Putting 100+ hours a week into making my first game. Here’s how I got started feature – DARQ + Download Free Game PC Full Version

Learning new skills takes time (9000 hours as of now), but it’s easier if you learn to love the process.

When I first started DARQ, back in Nov. 2015, I had naively assumed it would take 6 months to complete. It’s now been 37 months and it’s still not finished! I didn’t know anything about making a video game – no coding / modeling / texturing / animation / game design skills.

First thing I did was to try to learn coding. I went for Unity / C# and was studying Unity C# manual like crazy. It was very difficult at first, but after a month it all started to feel more natural and make sense. I didn’t have any background in coding, except some basic HTML (not that it’s coding really). First 3 months of development were spent on trying to write…a custom physics engine for DARQ. It was crazy challenging, and I spent countless hours failing miserably at this. Until I got something like this (video above). The way physics are handled in DARQ has been evolving since then and now it’s more efficient and more optimized.


I also had to write a camera system that would make the camera move smoothly and react appropriately depending on what player was doing. This was harder than I thought and I have since re-wrote the camera system from scratch 3 times.

Learning animation was incredibly intimidating. At first it looked so difficult that I foolishly thought I’d be able to just buy an animation pack on the asset store and be done with it. I was very wrong of course, because a game like that requires hundreds, if not thousands, very specific custom made animations. Eventually it got easier and now it feels quite natural to animate in Blender.


Then I had to figure out how to create monsters. I got a tablet and ZBrush. It was fun to sculpt characters, but retopology and normal map baking seemed too overwhelming. I still can’t figure it out to be honest. I’m lucky to have some super talented 3d artists help me now.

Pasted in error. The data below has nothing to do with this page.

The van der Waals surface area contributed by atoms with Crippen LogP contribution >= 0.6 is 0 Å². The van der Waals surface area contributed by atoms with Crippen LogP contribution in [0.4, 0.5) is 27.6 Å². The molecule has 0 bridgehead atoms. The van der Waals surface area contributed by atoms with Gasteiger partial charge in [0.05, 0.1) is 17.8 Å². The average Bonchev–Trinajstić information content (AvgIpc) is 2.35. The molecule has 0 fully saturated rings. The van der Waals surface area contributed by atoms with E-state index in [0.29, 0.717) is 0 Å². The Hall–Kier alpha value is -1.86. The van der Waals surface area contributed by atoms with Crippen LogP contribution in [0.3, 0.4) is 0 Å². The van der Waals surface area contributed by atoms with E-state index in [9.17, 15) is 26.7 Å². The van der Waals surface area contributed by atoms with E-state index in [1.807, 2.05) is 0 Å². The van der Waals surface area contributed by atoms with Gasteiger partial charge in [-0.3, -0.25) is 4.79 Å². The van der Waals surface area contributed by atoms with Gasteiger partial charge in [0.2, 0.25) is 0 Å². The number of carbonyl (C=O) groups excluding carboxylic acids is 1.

Modeling the environment has been definitely the most time consuming part of the development. It’s extremely detailed and the more I learn the software (Blender) the more exciting it gets to push the boundaries and create something I haven’t before. When I started, it felt super difficult and not user friendly – now I feel like my fingers know all the shortcuts, even though I wouldn’t be able to say what they actually are. Blender has become a bit of an obsession now.


Next step was to learn texturing. I decided to try Substance Painter / Designer and it was quite easy to get into. I love texturing and I spend way too much time on details.


Now, over 3 years later, the game looks like this.

It’s been the most exciting journey of my life. Not only because I continue to learn things that are incredibly interesting, but also because hard work (although tiring) feels exciting and fulfilling. When I started this project it was nothing but a hobby, but during the development I discovered that I absolutely love the process of game development. I quit my job for this, and last year I’ve been putting in crazy hours into this. Yes, I work 100+ a week, usually. I do take breaks when I feel I need to. But overall this has been a great experience and I can’t wait to share this game with everybody.

DARQ is coming to Steam soon – you can wishlist it here.

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